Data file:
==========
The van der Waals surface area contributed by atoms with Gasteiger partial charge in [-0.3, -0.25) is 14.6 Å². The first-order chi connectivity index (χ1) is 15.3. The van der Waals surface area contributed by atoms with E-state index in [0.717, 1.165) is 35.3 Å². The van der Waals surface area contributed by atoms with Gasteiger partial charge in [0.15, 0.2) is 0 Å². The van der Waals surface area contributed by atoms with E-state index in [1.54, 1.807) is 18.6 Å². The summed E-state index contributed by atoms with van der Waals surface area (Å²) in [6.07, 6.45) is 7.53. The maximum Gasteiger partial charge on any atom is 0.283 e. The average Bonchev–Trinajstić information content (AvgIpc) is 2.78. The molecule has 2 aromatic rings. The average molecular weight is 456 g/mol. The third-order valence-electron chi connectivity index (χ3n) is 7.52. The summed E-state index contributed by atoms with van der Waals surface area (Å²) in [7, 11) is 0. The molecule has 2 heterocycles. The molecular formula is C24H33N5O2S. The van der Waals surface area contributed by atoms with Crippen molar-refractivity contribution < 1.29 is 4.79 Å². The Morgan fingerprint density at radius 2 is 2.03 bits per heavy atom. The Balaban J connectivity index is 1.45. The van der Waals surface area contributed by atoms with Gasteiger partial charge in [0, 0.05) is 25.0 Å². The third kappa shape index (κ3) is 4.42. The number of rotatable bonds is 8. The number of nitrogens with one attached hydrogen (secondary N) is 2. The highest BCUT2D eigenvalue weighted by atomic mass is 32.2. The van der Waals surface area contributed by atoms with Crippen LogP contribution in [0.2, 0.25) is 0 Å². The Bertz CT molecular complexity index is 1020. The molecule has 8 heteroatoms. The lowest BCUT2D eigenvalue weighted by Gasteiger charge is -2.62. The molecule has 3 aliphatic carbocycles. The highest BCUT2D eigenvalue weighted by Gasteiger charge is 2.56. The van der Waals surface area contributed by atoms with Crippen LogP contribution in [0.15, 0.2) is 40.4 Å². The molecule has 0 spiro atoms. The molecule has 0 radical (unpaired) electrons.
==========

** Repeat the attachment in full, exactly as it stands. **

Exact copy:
The van der Waals surface area contributed by atoms with Gasteiger partial charge in [-0.3, -0.25) is 14.6 Å². The first-order chi connectivity index (χ1) is 15.3. The van der Waals surface area contributed by atoms with E-state index in [0.717, 1.165) is 35.3 Å². The van der Waals surface area contributed by atoms with Gasteiger partial charge in [0.15, 0.2) is 0 Å². The van der Waals surface area contributed by atoms with E-state index in [1.54, 1.807) is 18.6 Å². The summed E-state index contributed by atoms with van der Waals surface area (Å²) in [6.07, 6.45) is 7.53. The maximum Gasteiger partial charge on any atom is 0.283 e. The average Bonchev–Trinajstić information content (AvgIpc) is 2.78. The molecule has 2 aromatic rings. The average molecular weight is 456 g/mol. The third-order valence-electron chi connectivity index (χ3n) is 7.52. The summed E-state index contributed by atoms with van der Waals surface area (Å²) in [7, 11) is 0. The molecule has 2 heterocycles. The molecular formula is C24H33N5O2S. The van der Waals surface area contributed by atoms with Crippen molar-refractivity contribution < 1.29 is 4.79 Å². The Morgan fingerprint density at radius 2 is 2.03 bits per heavy atom. The Balaban J connectivity index is 1.45. The van der Waals surface area contributed by atoms with Gasteiger partial charge in [0, 0.05) is 25.0 Å². The third kappa shape index (κ3) is 4.42. The number of rotatable bonds is 8. The number of nitrogens with one attached hydrogen (secondary N) is 2. The highest BCUT2D eigenvalue weighted by atomic mass is 32.2. The van der Waals surface area contributed by atoms with Crippen LogP contribution in [0.2, 0.25) is 0 Å². The Bertz CT molecular complexity index is 1020. The molecule has 8 heteroatoms. The lowest BCUT2D eigenvalue weighted by Gasteiger charge is -2.62. The molecule has 3 aliphatic carbocycles. The highest BCUT2D eigenvalue weighted by Gasteiger charge is 2.56. The van der Waals surface area contributed by atoms with Crippen LogP contribution in [0.15, 0.2) is 40.4 Å². The molecule has 0 spiro atoms. The molecule has 0 radical (unpaired) electrons.